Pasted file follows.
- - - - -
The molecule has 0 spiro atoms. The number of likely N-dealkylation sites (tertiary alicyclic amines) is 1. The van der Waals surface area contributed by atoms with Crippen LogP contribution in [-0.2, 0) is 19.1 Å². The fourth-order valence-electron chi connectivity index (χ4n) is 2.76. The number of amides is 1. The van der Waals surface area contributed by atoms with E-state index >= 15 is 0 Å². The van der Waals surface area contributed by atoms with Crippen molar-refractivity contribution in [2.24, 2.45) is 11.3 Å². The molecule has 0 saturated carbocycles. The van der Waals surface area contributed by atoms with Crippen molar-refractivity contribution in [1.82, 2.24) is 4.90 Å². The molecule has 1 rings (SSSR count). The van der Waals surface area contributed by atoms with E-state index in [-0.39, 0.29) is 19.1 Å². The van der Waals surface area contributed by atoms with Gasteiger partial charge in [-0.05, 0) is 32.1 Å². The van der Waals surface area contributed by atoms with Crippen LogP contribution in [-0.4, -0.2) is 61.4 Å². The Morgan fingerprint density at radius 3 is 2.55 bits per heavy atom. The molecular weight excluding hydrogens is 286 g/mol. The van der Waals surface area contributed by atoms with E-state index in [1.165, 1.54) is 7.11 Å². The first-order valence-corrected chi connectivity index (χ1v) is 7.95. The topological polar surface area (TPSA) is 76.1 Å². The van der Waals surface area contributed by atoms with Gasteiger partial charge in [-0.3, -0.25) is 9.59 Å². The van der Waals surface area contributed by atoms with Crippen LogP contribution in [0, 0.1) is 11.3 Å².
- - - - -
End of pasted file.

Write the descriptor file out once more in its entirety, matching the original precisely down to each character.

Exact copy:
The molecule has 0 spiro atoms. The number of likely N-dealkylation sites (tertiary alicyclic amines) is 1. The van der Waals surface area contributed by atoms with Crippen LogP contribution in [-0.2, 0) is 19.1 Å². The fourth-order valence-electron chi connectivity index (χ4n) is 2.76. The number of amides is 1. The van der Waals surface area contributed by atoms with E-state index >= 15 is 0 Å². The van der Waals surface area contributed by atoms with Crippen molar-refractivity contribution in [2.24, 2.45) is 11.3 Å². The molecule has 0 saturated carbocycles. The van der Waals surface area contributed by atoms with Crippen molar-refractivity contribution in [1.82, 2.24) is 4.90 Å². The molecule has 1 rings (SSSR count). The van der Waals surface area contributed by atoms with E-state index in [-0.39, 0.29) is 19.1 Å². The van der Waals surface area contributed by atoms with Gasteiger partial charge in [-0.05, 0) is 32.1 Å². The van der Waals surface area contributed by atoms with Crippen LogP contribution in [-0.4, -0.2) is 61.4 Å². The Morgan fingerprint density at radius 3 is 2.55 bits per heavy atom. The molecular weight excluding hydrogens is 286 g/mol. The van der Waals surface area contributed by atoms with E-state index in [1.165, 1.54) is 7.11 Å². The first-order valence-corrected chi connectivity index (χ1v) is 7.95. The topological polar surface area (TPSA) is 76.1 Å². The van der Waals surface area contributed by atoms with Gasteiger partial charge in [-0.3, -0.25) is 9.59 Å². The van der Waals surface area contributed by atoms with Crippen LogP contribution in [0, 0.1) is 11.3 Å².